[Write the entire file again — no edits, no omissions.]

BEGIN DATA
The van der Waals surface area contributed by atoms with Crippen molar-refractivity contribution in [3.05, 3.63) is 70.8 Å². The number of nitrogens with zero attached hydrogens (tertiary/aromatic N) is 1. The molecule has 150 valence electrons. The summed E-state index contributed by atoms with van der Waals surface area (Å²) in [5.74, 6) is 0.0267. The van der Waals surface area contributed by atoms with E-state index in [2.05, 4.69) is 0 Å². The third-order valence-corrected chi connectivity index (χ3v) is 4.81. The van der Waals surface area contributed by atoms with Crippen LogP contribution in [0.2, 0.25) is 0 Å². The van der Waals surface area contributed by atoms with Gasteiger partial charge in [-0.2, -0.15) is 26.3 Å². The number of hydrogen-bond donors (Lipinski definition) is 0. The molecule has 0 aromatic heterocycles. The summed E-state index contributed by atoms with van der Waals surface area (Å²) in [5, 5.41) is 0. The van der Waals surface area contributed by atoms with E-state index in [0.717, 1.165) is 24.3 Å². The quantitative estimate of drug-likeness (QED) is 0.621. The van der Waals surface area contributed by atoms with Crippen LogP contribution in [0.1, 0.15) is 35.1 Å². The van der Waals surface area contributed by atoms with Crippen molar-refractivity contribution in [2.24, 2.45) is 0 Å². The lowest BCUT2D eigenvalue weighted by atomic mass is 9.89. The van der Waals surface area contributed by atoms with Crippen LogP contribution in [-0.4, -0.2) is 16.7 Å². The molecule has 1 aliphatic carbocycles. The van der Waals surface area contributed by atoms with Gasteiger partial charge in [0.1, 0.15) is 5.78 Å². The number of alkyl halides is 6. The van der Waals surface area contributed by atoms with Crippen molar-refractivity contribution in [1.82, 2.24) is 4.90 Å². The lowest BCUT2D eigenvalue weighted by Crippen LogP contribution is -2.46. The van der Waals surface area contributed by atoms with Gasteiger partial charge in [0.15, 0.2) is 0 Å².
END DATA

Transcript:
The van der Waals surface area contributed by atoms with Crippen molar-refractivity contribution in [3.05, 3.63) is 70.8 Å². The number of nitrogens with zero attached hydrogens (tertiary/aromatic N) is 1. The molecule has 150 valence electrons. The summed E-state index contributed by atoms with van der Waals surface area (Å²) in [5.74, 6) is 0.0267. The van der Waals surface area contributed by atoms with E-state index in [2.05, 4.69) is 0 Å². The third-order valence-corrected chi connectivity index (χ3v) is 4.81. The van der Waals surface area contributed by atoms with Crippen LogP contribution in [0.2, 0.25) is 0 Å². The van der Waals surface area contributed by atoms with Gasteiger partial charge in [-0.2, -0.15) is 26.3 Å². The number of hydrogen-bond donors (Lipinski definition) is 0. The molecule has 0 aromatic heterocycles. The summed E-state index contributed by atoms with van der Waals surface area (Å²) in [5, 5.41) is 0. The van der Waals surface area contributed by atoms with E-state index in [0.717, 1.165) is 24.3 Å². The quantitative estimate of drug-likeness (QED) is 0.621. The van der Waals surface area contributed by atoms with Crippen LogP contribution in [0.1, 0.15) is 35.1 Å². The van der Waals surface area contributed by atoms with Crippen molar-refractivity contribution in [2.24, 2.45) is 0 Å². The lowest BCUT2D eigenvalue weighted by atomic mass is 9.89. The van der Waals surface area contributed by atoms with Crippen LogP contribution in [-0.4, -0.2) is 16.7 Å². The molecule has 1 aliphatic carbocycles. The van der Waals surface area contributed by atoms with Gasteiger partial charge in [0.1, 0.15) is 5.78 Å². The number of alkyl halides is 6. The van der Waals surface area contributed by atoms with Crippen molar-refractivity contribution in [1.82, 2.24) is 4.90 Å². The lowest BCUT2D eigenvalue weighted by Crippen LogP contribution is -2.46. The van der Waals surface area contributed by atoms with Gasteiger partial charge in [0.15, 0.2) is 0 Å².